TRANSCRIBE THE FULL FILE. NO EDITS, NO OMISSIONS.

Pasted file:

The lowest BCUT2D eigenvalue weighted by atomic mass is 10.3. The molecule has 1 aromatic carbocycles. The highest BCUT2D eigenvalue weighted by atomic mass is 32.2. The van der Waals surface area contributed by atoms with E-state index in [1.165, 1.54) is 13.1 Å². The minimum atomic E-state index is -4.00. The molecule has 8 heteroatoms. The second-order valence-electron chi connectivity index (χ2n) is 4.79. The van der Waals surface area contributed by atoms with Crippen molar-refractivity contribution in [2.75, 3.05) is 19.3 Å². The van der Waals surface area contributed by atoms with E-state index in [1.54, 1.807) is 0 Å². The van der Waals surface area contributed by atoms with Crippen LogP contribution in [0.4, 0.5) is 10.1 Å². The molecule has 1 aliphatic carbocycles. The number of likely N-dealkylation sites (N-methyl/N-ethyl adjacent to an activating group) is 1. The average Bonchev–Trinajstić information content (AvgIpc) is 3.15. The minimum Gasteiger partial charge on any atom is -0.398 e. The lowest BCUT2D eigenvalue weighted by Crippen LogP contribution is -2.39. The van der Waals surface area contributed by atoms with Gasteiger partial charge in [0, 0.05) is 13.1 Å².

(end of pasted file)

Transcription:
The lowest BCUT2D eigenvalue weighted by atomic mass is 10.3. The molecule has 1 aromatic carbocycles. The highest BCUT2D eigenvalue weighted by atomic mass is 32.2. The van der Waals surface area contributed by atoms with E-state index in [1.165, 1.54) is 13.1 Å². The minimum atomic E-state index is -4.00. The molecule has 8 heteroatoms. The second-order valence-electron chi connectivity index (χ2n) is 4.79. The van der Waals surface area contributed by atoms with Crippen molar-refractivity contribution in [2.75, 3.05) is 19.3 Å². The van der Waals surface area contributed by atoms with E-state index in [1.54, 1.807) is 0 Å². The van der Waals surface area contributed by atoms with Crippen LogP contribution in [0.4, 0.5) is 10.1 Å². The molecule has 1 aliphatic carbocycles. The number of likely N-dealkylation sites (N-methyl/N-ethyl adjacent to an activating group) is 1. The average Bonchev–Trinajstić information content (AvgIpc) is 3.15. The minimum Gasteiger partial charge on any atom is -0.398 e. The lowest BCUT2D eigenvalue weighted by Crippen LogP contribution is -2.39. The van der Waals surface area contributed by atoms with Gasteiger partial charge in [0, 0.05) is 13.1 Å².